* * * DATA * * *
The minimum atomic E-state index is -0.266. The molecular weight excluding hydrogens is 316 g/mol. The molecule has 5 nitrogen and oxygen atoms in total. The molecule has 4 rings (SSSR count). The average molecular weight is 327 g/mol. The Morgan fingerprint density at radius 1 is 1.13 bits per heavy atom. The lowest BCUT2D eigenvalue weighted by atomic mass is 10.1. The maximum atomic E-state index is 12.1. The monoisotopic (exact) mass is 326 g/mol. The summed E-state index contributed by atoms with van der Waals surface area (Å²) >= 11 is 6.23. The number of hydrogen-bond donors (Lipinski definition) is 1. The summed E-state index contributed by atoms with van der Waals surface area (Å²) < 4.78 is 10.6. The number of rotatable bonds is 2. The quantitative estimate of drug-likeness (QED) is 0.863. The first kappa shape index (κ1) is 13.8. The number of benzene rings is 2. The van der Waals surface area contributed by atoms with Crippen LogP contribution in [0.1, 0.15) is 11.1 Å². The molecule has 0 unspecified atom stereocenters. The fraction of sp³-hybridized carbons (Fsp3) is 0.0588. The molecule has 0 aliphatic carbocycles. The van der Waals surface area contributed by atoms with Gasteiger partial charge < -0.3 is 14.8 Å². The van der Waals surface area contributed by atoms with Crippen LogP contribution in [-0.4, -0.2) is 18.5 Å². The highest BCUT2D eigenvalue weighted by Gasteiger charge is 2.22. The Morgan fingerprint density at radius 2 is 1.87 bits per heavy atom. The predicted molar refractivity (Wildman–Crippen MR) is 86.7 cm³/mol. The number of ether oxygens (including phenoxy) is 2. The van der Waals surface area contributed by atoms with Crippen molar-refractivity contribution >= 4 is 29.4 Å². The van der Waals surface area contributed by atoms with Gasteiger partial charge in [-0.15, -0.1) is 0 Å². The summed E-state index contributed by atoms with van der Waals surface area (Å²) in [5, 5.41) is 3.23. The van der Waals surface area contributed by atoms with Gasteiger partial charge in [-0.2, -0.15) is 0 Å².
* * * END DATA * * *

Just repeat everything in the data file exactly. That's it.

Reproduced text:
The minimum atomic E-state index is -0.266. The molecular weight excluding hydrogens is 316 g/mol. The molecule has 5 nitrogen and oxygen atoms in total. The molecule has 4 rings (SSSR count). The average molecular weight is 327 g/mol. The Morgan fingerprint density at radius 1 is 1.13 bits per heavy atom. The lowest BCUT2D eigenvalue weighted by atomic mass is 10.1. The maximum atomic E-state index is 12.1. The monoisotopic (exact) mass is 326 g/mol. The summed E-state index contributed by atoms with van der Waals surface area (Å²) >= 11 is 6.23. The number of hydrogen-bond donors (Lipinski definition) is 1. The summed E-state index contributed by atoms with van der Waals surface area (Å²) < 4.78 is 10.6. The number of rotatable bonds is 2. The quantitative estimate of drug-likeness (QED) is 0.863. The first kappa shape index (κ1) is 13.8. The number of benzene rings is 2. The van der Waals surface area contributed by atoms with Crippen LogP contribution in [0.1, 0.15) is 11.1 Å². The molecule has 0 unspecified atom stereocenters. The fraction of sp³-hybridized carbons (Fsp3) is 0.0588. The molecule has 0 aliphatic carbocycles. The van der Waals surface area contributed by atoms with Gasteiger partial charge < -0.3 is 14.8 Å². The van der Waals surface area contributed by atoms with Crippen LogP contribution in [-0.4, -0.2) is 18.5 Å². The highest BCUT2D eigenvalue weighted by Gasteiger charge is 2.22. The Morgan fingerprint density at radius 2 is 1.87 bits per heavy atom. The predicted molar refractivity (Wildman–Crippen MR) is 86.7 cm³/mol. The number of ether oxygens (including phenoxy) is 2. The van der Waals surface area contributed by atoms with Crippen molar-refractivity contribution >= 4 is 29.4 Å². The van der Waals surface area contributed by atoms with Gasteiger partial charge in [-0.15, -0.1) is 0 Å². The summed E-state index contributed by atoms with van der Waals surface area (Å²) in [5, 5.41) is 3.23. The van der Waals surface area contributed by atoms with Gasteiger partial charge in [-0.2, -0.15) is 0 Å².